How the state can help local governments with underfunded pensions, retiree health care
January 7, 2018
Last January, Governor Rick Snyder created the Responsible Retirement Reform for Local Government Task Force to address the underfunded pension and retiree health care liabilities of local governments in Michigan. The group released their report in July. Task force members were able to agree on four recommendations:
Due to a strong resistance to giving the the state the power to impose any corrective action on municipalities, three other recommendations were rejected:
Bills passed in December by the state legislature give the force of law to the task force recommendations, but they don't really provide any sort of remedy. Still, there is something the state can do to help local governments with underfunded pension liabilities. It could reduce its control over them. It could quit forcing municipalities to engage in collective bargaining.
Local governments in Michigan were not required to bargain with unions until passage of the Public Employment Relations Act (PERA) in 1965. Until then, municipalities had full control over their employees' compensation. They unilaterally set pay rates, offered fringe benefits and established work rules. PERA put an end to that. With the enactment of PERA, municipalities had to hire labor relation specialists to spend hours at the bargaining table pleading with union representatives to keep compensation at reasonable rates. Today, any cuts designed to relieve the burden of underfunded pension and retiree health care must be negotiated at that same table.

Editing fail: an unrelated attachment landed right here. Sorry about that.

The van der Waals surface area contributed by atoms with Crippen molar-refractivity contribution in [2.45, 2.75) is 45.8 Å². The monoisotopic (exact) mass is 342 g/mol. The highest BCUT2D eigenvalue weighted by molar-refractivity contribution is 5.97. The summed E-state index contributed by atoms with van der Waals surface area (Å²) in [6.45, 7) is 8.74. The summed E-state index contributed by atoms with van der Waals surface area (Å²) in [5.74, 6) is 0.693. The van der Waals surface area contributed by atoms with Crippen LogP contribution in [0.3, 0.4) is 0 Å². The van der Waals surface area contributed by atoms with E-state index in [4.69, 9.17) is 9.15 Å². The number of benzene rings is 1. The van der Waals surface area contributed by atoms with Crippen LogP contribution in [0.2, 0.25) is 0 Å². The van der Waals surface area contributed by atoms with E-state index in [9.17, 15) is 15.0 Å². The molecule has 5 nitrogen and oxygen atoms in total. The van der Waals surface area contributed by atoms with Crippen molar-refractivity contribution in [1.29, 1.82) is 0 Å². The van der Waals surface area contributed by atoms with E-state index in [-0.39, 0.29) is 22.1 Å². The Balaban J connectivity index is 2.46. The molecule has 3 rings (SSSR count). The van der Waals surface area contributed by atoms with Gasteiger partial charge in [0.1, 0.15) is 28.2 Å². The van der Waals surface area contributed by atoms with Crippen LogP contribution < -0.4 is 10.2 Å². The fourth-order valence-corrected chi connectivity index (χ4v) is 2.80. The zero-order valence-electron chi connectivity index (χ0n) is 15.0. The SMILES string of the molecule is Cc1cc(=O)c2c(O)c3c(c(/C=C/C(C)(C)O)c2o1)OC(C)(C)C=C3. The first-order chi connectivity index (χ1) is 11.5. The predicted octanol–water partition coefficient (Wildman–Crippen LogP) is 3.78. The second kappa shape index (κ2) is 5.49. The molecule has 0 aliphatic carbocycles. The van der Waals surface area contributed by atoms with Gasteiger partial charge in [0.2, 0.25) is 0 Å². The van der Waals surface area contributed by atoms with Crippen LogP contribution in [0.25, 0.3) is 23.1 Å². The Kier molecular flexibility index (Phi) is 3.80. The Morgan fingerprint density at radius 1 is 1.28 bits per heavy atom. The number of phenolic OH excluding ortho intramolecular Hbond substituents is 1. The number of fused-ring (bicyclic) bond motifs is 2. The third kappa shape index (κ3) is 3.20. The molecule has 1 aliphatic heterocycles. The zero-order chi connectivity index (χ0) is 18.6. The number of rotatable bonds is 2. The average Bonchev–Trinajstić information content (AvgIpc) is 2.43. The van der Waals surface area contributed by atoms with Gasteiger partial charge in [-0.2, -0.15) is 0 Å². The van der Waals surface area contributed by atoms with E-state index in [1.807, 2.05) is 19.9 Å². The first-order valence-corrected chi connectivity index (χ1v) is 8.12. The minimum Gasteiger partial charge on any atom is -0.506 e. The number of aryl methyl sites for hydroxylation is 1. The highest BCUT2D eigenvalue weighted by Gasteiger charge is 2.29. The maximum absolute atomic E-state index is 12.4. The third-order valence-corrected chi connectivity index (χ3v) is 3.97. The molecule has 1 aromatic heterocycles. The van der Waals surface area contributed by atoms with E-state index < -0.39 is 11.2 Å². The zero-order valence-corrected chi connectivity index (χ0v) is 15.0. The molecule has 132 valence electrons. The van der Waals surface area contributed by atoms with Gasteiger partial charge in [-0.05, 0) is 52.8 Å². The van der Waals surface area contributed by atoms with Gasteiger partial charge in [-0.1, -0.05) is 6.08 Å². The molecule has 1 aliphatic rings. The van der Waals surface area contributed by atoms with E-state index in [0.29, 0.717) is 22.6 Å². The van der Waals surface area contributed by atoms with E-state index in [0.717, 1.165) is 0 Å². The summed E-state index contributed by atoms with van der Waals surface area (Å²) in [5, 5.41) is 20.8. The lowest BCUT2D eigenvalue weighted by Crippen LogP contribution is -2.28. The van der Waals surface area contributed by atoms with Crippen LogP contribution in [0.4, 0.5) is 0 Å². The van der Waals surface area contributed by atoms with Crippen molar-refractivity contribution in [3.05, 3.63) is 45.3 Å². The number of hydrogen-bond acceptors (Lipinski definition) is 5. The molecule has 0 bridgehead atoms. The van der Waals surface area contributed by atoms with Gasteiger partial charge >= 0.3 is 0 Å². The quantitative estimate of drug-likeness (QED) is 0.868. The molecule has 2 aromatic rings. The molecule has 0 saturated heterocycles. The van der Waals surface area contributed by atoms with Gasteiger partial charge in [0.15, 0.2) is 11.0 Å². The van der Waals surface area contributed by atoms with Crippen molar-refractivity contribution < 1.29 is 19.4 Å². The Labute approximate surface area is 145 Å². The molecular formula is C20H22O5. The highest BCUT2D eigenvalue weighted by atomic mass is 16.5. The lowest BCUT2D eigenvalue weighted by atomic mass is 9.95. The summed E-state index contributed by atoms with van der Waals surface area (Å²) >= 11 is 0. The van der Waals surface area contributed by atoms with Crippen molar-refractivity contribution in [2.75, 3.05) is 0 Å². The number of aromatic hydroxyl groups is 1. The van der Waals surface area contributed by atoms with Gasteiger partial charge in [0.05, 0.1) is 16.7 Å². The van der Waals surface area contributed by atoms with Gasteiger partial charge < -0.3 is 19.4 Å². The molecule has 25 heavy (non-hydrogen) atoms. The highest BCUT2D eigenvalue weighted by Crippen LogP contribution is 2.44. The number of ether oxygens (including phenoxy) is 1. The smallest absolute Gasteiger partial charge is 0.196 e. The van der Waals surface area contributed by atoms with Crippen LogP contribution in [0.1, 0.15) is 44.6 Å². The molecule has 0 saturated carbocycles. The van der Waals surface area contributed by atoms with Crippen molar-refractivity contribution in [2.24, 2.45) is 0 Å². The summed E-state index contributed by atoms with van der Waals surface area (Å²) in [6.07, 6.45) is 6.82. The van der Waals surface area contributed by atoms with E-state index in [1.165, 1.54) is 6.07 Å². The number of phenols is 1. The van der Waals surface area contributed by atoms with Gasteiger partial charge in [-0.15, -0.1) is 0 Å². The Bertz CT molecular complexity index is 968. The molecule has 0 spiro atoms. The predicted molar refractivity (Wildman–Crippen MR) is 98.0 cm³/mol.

Public Act 312 of 1969 reduced local control even further. Public safety is often the most costly item in a city's budget. With Public Act 312, the state forced compulsory arbitration on municipalities who could not reach agreement with police and firefighter unions. A panel of trained arbitrators was established under the Michigan Employment Relations Commission to hear these cases, and they are not merely referees. The Act requires that economic issues be decided with final-offer, or "last-best-offer" arbitration. This means that each side puts forth its best offer and the arbitrator chooses between them. There is no compromise; it's either one or the other.
The problem with Act 312 is not just that an agent of state government is interfering in a local government matter, usurping the power of elected officials. It is also the unfairness of final offer arbitration. The municipality is at a disadvantage in that it must offer enough to maintain its workforce. It cannot offer wages and benefits so low that it loses employees and can't recruit new ones. For the union, on the other hand, the sky is the limit. The union loses only if it asks so much that the arbitrator goes for the employer's offer. And even an outrageous offer is not guaranteed to lose, since arbitrators have to go with the union at least half the time or it would look like they were favoring employers.
Nothing gives municipal leaders a punch in the gut like an arbitration request. Training makes arbitrators neither wise nor fair-minded, and an outcome that busts the budget to give employees an unwarranted increase in compensation is always a possibility.
How to help municipalities deal with underfunded pension liabilities? Restore local control over employee compensation. Start by repealing Public Act 312.
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